Despite the uneven playing field, resources for women entrepreneurs are growing. Ellevate, for example, built a community for professional women with networking and learning events. The Goldman Sachs 10,000 Women program offers leadership, marketing, and sales business courses, along with mentoring and networking opportunities, and financing for women-owned businesses.
Overcoming the “I don’t have” issue often means money. Investors for women-owned businesses still trail behind their male-owned counterparts. That doesn’t, however, mean funding options aren’t available. Along with Goldman Sachs’ 10,000 Women program, Portfolio, Pepsi, and Toyota are excellent examples of companies investing in women entrepreneurs.
You can learn more about gender bias, networking, and mentoring options, as well as funding options in our 4 Common Challenges Women Entrepreneurs Face as They Age blog post.
Get Over the Fear of Failure
While fear of failure is real and valid, it doesn’t need to be a reason to give up on your passion project and reinvent yourself. The idea that your current career or business is already going well can be an alluring idea, and fear of business failure is higher for women compared to men, according to the Global Entrepreneurship Monitor (GEM) 2021/2022 Women’s Entrepreneurship Report. That concern leads to risk-based resistance, which can have a negative impact on confidence.
Stereotypes casting women as ill-suited for leadership roles heighten the problem, making women entrepreneurs more sensitive to the notion that a business failure equates to not being good enough. Overcoming generations of the men-first business attitude takes time, and while we’re making progress, the finish line is still somewhere in the future. Instead of focusing on failure, identify the risks and craft a strategy to deal with them.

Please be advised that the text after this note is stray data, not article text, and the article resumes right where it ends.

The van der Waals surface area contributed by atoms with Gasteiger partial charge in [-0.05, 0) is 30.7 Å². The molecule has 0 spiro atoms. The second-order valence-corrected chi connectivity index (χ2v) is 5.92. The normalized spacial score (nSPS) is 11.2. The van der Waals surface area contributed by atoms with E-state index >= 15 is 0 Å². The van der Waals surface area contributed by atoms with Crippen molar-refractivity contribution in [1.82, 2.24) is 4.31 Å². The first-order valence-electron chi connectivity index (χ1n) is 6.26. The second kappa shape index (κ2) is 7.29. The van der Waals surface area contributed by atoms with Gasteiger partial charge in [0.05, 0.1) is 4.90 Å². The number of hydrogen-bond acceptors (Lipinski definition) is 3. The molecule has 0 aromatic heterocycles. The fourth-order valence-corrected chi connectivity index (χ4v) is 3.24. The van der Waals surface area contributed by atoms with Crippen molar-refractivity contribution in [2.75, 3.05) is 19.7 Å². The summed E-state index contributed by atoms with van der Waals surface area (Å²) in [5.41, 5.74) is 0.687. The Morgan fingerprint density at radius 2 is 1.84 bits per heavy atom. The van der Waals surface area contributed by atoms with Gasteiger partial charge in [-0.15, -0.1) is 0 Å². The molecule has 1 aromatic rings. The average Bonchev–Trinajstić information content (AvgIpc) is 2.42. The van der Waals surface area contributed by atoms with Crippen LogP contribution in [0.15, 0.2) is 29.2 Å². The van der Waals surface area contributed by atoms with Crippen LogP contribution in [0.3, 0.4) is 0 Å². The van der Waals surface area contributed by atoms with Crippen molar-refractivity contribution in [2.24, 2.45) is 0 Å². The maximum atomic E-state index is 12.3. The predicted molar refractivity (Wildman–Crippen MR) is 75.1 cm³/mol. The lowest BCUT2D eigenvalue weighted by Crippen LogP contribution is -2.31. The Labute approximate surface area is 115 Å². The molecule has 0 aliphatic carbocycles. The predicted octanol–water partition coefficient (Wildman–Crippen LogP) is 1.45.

Define Your Business Goal: Do you want to change the world, or make a dent in the universe? Are you filling a need no one else is addressing? Knowing your end goal makes it easier to measure your success and stay focused.
Build a Strong Business Plan: A solid business plan is like a compass guiding your company to your goal. Women-led businesses tend to face more scrutiny when seeking funding, and a strong and detailed business plan helps to successfully navigate those concerns.
Use Your Support Network: There’s a good chance whatever obstacles you encounter have come up at some point for someone else. The people in your support network can offer guidance from experience, or they know someone who can.
Don’t Lose Sight of Your Passion: Once you commit, don’t lose sight of what inspired your desire to reinvent yourself through your passion project. If you lose that, the fulfillment from seeing your business grow and succeed will likely be lost, too.
Be the Mother of Your Own Reinvention
Transitioning from who you are to who you want to be as a woman entrepreneur is an opportunity to pursue happiness and satisfaction that otherwise might be missing from your life. Whether it’s breaking out of an unfulfilling career or starting a new life chapter, our passion projects can be the catalyst to make that change. While there may be challenges along the way, the payoff can be a new and successful business and a sense of fulfillment that wasn’t there before.